18Then Jesus came to them and said, "All authority in heaven and on earth has been given to me. 19Therefore go and make disciples of all nations, baptizing them in the name of the Father and of the Son and of the Holy Spirit, 20and teaching them to obey everything I have commanded you. And surely I am with you always, to the very end of the age."

He has all authority, and He sends us to all nations, and He’s with us always. Making Him known is what gets us up in the morning. We have a purpose, a mission, each one of us: to make Jesus known to peoples from every nation God sees fit to bring within our sphere of influence.

The second part of that mission or purpose is:

To demonstrate the reality of God’s love for our neighbors through service to the community. (Mark 12:30-31, Luke 10:29-37)

The world is tired of windbags who talk about love and who don’t deliver. A wife knows she is loved not by the words her husband says but by the deeds he lives by and the respect she is shown. The world will listen to us talk about God’s love if they see some demonstration of it in our lives. This is the second thing that gets us up in the morning; that puts wind in our sails: the opportunity to demonstrate the reality of God’s love to our neighbors through tangible service.

So we’re not talking about demonstrating God’s love through fliers, or preaching from flatbed trucks, or through some way that feels like it’s some kind of trick or manipulation. We’re going to focus on those kinds of things that show Jesus’ love and care and character through deeds, through service to the community. We’re going to let our light shine. We’re going to, as Jesus says in Mark 12:30-31, love our neighbor as much as we love ourselves. We’re going to stop and help that wounded person by the side of the road, as the Good Samaritan does in the story Jesus tells in Luke 10:29-37. This is an area I want to explore in much greater detail next week, as we share on the One Great Passion God has called us to.

The third part of our mission or purpose is:

To glorify God by preparing believers for personal growth and purposeful action.(Mark 1:16-18, John 15:8)

Many churches think that they are “successful” if they get people to just show up. (Somebody put it this way: show up, sit down, shut up, give money and don’t cause trouble.) Well, we don’t measure “success” that way. In his book The Present Future, Reggie McNeal compares it to a gym. Say you join the local YMCA and for six months straight, you come three times a week. You sign in at the desk. Then you drink coffee and eat donuts and sit with other people who talk about working out. You study the history of exercise and the words for exercise in Hebrew and Greek, and then you go to the Athletic Assembly. You sing songs about exercise and a top athlete lectures on the benefits of exercise. Then you go home. Anything wrong with this picture? You got it. You were there for six hours a week and closest thing you got to working out was carrying in the box of donuts!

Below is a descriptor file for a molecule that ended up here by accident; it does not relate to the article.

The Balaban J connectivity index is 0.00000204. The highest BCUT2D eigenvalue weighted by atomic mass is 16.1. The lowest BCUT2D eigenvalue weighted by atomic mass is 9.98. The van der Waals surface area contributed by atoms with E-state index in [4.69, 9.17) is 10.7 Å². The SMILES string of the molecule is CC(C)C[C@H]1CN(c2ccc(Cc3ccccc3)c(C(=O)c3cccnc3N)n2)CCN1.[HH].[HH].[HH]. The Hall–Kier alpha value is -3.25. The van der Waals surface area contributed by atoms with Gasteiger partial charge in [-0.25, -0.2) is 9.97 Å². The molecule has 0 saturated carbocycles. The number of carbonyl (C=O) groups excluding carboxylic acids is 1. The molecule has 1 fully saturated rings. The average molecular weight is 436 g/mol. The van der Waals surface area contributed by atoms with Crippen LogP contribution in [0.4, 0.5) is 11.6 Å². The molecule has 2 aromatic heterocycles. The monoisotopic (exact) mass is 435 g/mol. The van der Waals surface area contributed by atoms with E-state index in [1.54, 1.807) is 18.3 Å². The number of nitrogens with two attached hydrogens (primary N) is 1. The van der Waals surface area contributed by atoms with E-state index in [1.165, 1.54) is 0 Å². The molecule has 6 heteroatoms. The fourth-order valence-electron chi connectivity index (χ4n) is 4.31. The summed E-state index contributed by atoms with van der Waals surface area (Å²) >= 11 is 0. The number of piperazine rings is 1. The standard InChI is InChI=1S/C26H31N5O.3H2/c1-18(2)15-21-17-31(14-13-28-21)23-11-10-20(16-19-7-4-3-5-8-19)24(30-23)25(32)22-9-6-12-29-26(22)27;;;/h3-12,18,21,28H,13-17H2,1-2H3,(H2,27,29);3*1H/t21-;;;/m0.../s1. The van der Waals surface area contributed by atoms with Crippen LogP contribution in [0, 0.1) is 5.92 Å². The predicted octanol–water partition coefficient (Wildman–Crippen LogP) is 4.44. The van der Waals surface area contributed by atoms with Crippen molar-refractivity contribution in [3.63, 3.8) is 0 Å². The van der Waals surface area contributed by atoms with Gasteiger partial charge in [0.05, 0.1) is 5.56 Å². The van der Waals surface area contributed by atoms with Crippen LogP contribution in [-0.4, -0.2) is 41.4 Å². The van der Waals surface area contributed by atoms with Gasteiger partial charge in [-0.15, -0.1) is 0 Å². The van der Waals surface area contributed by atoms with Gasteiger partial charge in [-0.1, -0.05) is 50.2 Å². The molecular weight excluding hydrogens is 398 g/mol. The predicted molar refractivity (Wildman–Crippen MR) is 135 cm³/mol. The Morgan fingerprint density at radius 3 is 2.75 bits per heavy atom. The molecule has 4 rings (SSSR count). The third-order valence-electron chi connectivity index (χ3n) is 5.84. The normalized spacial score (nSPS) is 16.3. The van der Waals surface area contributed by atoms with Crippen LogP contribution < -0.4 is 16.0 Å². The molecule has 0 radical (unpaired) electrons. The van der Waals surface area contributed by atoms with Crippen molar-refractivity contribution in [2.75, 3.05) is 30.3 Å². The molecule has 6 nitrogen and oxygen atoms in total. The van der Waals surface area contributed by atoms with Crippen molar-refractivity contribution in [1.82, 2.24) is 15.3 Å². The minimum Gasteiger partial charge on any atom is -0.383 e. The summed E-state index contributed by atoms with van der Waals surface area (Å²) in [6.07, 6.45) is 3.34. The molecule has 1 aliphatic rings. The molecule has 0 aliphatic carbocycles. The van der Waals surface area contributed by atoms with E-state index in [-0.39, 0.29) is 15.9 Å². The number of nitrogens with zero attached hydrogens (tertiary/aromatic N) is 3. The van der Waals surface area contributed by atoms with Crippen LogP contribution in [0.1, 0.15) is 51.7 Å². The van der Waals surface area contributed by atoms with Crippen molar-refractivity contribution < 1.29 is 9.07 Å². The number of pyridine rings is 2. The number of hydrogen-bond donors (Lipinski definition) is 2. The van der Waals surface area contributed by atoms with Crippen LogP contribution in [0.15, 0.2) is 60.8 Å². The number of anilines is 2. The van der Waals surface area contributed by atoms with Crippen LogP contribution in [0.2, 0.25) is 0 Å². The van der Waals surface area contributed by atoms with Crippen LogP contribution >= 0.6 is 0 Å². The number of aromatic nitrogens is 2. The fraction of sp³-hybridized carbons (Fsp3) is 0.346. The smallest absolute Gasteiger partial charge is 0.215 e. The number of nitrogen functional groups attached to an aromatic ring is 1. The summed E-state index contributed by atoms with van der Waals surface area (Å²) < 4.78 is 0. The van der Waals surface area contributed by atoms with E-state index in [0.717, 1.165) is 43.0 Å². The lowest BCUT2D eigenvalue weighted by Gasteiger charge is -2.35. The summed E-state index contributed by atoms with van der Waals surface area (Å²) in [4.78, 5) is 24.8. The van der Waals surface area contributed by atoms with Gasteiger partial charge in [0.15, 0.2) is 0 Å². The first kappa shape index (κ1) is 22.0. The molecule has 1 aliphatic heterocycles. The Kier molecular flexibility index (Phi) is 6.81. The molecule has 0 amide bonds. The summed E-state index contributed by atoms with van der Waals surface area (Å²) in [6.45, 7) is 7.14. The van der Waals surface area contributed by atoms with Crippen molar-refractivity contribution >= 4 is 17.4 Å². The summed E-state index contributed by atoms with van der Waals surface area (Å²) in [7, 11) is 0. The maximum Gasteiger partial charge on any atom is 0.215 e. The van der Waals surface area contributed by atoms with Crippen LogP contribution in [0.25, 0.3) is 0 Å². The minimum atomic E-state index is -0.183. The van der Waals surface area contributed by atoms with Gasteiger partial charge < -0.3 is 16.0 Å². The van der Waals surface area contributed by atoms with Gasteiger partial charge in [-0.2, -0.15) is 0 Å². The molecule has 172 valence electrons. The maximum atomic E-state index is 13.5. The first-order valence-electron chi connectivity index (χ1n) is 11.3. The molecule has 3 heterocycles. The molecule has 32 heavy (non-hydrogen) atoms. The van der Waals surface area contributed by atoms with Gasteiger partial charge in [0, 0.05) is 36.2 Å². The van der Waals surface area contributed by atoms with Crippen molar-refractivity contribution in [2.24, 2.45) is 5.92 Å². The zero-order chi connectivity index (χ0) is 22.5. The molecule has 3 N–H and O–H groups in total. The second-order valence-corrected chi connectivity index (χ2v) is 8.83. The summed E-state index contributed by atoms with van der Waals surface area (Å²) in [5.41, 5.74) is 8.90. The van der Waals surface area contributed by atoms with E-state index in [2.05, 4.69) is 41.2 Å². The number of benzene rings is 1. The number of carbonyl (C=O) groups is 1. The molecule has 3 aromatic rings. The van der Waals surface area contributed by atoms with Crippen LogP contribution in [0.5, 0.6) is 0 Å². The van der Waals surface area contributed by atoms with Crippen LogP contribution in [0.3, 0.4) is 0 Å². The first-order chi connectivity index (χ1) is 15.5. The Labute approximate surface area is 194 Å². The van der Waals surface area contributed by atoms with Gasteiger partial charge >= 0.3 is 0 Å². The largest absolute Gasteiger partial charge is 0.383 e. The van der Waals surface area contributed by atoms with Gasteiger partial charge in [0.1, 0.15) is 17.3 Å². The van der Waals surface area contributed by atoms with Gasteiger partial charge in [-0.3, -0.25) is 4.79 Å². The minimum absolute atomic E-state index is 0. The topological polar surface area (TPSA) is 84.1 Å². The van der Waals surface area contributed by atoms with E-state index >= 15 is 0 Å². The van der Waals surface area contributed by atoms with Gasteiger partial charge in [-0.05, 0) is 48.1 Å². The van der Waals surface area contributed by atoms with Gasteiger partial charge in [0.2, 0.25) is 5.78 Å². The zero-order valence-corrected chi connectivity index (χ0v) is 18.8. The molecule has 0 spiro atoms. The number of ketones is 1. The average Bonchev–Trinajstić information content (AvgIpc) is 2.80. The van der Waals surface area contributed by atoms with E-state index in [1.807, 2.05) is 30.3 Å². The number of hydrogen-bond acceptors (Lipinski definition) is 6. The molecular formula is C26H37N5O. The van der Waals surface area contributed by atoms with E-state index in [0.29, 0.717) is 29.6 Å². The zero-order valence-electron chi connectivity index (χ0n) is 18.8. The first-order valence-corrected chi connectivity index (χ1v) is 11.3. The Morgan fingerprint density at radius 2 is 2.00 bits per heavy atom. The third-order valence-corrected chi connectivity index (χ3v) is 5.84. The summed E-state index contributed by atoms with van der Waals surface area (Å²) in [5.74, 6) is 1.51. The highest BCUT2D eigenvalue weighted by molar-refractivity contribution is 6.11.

God’s word doesn’t let us off the hook so easily. In Mark 1:16-18, Jesus calls us to be fishers for people. That means work. That means getting up early, going out late, getting wet from the water, cold in the winter and hot in the summer to draw people into His net of faith, into the family of God. He also didn’t call an elite corps of Super-Mega-Fishers; He called all of His followers to be fishing for people. And remember: if you’re not fishing, you’re not following.

He expects us to be fruitful. In John 15:8, Jesus says,

This is to my Father's glory, that you bear much fruit, showing yourselves to be my disciples.

This is a purposeful church:

--To spread the news that Jesus Christ is the Savior of the world and to make faithful disciples from people of many nations. --To demonstrate the reality of God’s love for our neighbors through service to the community --To glorify God by preparing believers for personal growth and purposeful action

We don’t wander in circles. These are clear Biblical marching orders. This isn’t trivia. This isn’t making chicken dinners. This is being on the cutting edge of what God is doing, and what God is calling us to.

And beneath it all there is one great holy passion—a holy passion that I want to share with you next week.

1 comment: